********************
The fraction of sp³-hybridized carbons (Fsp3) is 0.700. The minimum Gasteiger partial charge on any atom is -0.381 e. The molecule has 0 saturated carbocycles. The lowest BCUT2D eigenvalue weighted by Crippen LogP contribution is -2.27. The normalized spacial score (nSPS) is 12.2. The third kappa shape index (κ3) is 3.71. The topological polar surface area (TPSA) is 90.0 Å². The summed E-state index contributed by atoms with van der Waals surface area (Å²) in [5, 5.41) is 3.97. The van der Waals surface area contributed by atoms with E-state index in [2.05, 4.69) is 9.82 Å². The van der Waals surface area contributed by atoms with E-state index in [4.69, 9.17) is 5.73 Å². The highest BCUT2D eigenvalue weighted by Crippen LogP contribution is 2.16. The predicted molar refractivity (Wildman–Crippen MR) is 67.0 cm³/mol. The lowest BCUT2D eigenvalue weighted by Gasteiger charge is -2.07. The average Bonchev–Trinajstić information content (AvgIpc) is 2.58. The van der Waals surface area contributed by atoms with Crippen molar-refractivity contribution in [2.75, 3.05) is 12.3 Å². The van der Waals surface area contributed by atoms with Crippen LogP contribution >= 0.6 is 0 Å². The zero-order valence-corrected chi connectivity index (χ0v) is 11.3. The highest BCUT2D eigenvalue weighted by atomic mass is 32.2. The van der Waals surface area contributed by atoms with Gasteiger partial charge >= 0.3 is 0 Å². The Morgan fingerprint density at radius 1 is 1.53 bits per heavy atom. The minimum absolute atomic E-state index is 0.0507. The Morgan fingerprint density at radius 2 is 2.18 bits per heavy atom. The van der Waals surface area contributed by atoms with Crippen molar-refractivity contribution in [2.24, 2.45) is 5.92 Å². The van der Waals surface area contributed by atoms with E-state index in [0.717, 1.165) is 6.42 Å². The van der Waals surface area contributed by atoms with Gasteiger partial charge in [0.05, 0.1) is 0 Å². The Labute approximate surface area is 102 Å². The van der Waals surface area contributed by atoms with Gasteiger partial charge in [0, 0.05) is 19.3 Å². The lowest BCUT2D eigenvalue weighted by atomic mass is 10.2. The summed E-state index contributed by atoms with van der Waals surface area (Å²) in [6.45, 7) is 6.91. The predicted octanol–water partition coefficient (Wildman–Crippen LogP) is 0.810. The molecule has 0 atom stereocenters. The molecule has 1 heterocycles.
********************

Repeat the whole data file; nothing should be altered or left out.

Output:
The fraction of sp³-hybridized carbons (Fsp3) is 0.700. The minimum Gasteiger partial charge on any atom is -0.381 e. The molecule has 0 saturated carbocycles. The lowest BCUT2D eigenvalue weighted by Crippen LogP contribution is -2.27. The normalized spacial score (nSPS) is 12.2. The third kappa shape index (κ3) is 3.71. The topological polar surface area (TPSA) is 90.0 Å². The summed E-state index contributed by atoms with van der Waals surface area (Å²) in [5, 5.41) is 3.97. The van der Waals surface area contributed by atoms with E-state index in [2.05, 4.69) is 9.82 Å². The van der Waals surface area contributed by atoms with E-state index in [4.69, 9.17) is 5.73 Å². The highest BCUT2D eigenvalue weighted by Crippen LogP contribution is 2.16. The predicted molar refractivity (Wildman–Crippen MR) is 67.0 cm³/mol. The lowest BCUT2D eigenvalue weighted by Gasteiger charge is -2.07. The average Bonchev–Trinajstić information content (AvgIpc) is 2.58. The van der Waals surface area contributed by atoms with Crippen molar-refractivity contribution in [2.75, 3.05) is 12.3 Å². The van der Waals surface area contributed by atoms with Crippen LogP contribution >= 0.6 is 0 Å². The zero-order valence-corrected chi connectivity index (χ0v) is 11.3. The highest BCUT2D eigenvalue weighted by atomic mass is 32.2. The van der Waals surface area contributed by atoms with Gasteiger partial charge >= 0.3 is 0 Å². The Morgan fingerprint density at radius 1 is 1.53 bits per heavy atom. The minimum absolute atomic E-state index is 0.0507. The Morgan fingerprint density at radius 2 is 2.18 bits per heavy atom. The van der Waals surface area contributed by atoms with Crippen molar-refractivity contribution in [2.24, 2.45) is 5.92 Å². The van der Waals surface area contributed by atoms with E-state index in [0.717, 1.165) is 6.42 Å². The van der Waals surface area contributed by atoms with Gasteiger partial charge in [0.05, 0.1) is 0 Å². The Labute approximate surface area is 102 Å². The van der Waals surface area contributed by atoms with Gasteiger partial charge in [0, 0.05) is 19.3 Å². The lowest BCUT2D eigenvalue weighted by atomic mass is 10.2. The summed E-state index contributed by atoms with van der Waals surface area (Å²) in [6.45, 7) is 6.91. The predicted octanol–water partition coefficient (Wildman–Crippen LogP) is 0.810. The molecule has 0 atom stereocenters. The molecule has 1 heterocycles.